Three state regulatory bodies have given approval to the agreement.
In early July, the Arizona Corporation Commission became the first body to approve the merger. As reported in TheHill.com, the Arizona commission, "which regulates the state's utilities, concluded the transaction wouldn't adversely affect's the firms' state subsidiaries or their ability ‘to provide safe, reasonable, and adequate service,'" with the commission's staff indicating "the proposed benefits are ‘important to the continued and future quality of telecommunications services to Arizona consumers.'"
Following Arizona in late July came Louisiana. The Louisiana Public Service Commission, as noted by CNet.com, said that "the proposed acquisition has received overriding support locally, as is evidence by the diverse number of groups and officials who are in support." In addition, as noted in TheHill.com, "the staff report argues the deal will result in at least $8 billion in investments, some of which will be in Louisiana, along with increased rural broadband coverage and new jobs in the state, thanks to AT&T's pledge to deploy next-generation wireless broadband nationwide."
And then came approval on July 29 by West Virginia's Public Service Commission, ruling that competition would not be hurt in the state.
Beyond state regulatory bodies, others have weighed in as well.
Governors in 26 states have written letters in support of the proposed merger to the FCC. For good measure, 11 state attorneys general signed a letter to the FCC in favor of the proposed deal.
But why does any of this matter? After all, won't the Department of Justice and the FCC have the final say from a regulatory approval standpoint?
These actions by and comments from leading state officials matter for several reasons. For example, as the Associated Press reported, "state regulators can impose their own conditions on the deal - such as marketing restrictions and employment promises."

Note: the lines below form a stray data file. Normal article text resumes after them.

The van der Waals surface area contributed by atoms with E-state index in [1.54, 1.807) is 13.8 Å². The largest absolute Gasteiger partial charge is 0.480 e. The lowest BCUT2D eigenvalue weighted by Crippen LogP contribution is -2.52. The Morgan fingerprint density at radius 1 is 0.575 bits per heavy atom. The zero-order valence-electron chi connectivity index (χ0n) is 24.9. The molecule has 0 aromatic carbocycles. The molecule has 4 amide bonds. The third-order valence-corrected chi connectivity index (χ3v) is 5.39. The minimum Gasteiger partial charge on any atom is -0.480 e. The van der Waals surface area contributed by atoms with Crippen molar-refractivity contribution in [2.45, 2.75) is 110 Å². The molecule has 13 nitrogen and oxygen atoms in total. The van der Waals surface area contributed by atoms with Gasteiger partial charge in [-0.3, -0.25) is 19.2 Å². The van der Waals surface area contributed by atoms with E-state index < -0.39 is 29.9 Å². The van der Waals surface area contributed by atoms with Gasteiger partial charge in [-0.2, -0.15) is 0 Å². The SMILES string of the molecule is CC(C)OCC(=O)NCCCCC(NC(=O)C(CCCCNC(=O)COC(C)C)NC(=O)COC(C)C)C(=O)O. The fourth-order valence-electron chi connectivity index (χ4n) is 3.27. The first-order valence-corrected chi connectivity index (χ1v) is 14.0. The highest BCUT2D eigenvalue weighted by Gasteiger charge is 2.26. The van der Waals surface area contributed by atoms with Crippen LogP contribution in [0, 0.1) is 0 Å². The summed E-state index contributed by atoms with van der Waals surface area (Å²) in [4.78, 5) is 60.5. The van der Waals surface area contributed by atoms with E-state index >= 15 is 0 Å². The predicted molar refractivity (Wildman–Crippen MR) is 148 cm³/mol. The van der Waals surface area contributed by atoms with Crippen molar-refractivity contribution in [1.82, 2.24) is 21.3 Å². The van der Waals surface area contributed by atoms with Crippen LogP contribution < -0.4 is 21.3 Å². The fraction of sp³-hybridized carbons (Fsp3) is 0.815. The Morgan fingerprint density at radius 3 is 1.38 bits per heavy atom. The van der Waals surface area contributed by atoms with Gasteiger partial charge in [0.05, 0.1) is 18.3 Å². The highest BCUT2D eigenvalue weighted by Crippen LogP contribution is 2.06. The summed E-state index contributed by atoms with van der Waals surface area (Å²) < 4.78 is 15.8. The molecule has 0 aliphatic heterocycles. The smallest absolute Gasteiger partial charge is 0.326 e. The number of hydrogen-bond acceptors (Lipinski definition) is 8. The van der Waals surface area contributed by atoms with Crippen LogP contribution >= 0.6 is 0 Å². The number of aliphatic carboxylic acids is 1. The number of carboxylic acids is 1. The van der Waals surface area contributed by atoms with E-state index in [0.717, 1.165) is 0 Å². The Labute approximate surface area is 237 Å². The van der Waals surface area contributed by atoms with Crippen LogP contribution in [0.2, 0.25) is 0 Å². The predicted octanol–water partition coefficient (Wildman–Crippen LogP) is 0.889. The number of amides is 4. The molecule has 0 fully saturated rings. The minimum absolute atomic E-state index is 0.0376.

But perhaps more importantly, federal regulators consider what's being said in the states. If the message from state regulators and elected officials overwhelmingly is that this is positive for consumers, businesses and the economy in their respective states, then that is a significant declaration "on the ground", so to speak, about the real benefits of the merger.
Louisiana Governor Bobby Jindal summed up the impact this merger on his state's economy in a May letter to the FCC. Jindal, in part, wrote:
"The availability of mobile broadband is a critical component to drawing in new businesses and growing the ones already in our state. With this merger, Louisiana communities and businesses, especially in our rural areas, will be able to participate and compete even more in the global economy. More than half of Louisiana's parishes are considered rural, and the expansion of technology here will help spur both innovation and economic development in areas that need it the most. Job creation has been a major focus of my administration and I support any efforts that aid our state in moving forward. Adding mobile broadband capacity will help create more opportunities for Louisianians-Louisianians who will not have to leave our state to secure a great education or find a rewarding career."
These remarks could and do apply to other states. Federal regulators would be wise to take heed and not interfere with the dynamism, innovation and investment taking place in the private sector that are benefiting entrepreneurs, small businesses, workers, and consumers across the nation.
Raymond J. Keating serves as chief economist for the Small Business & Entrepreneurship Council.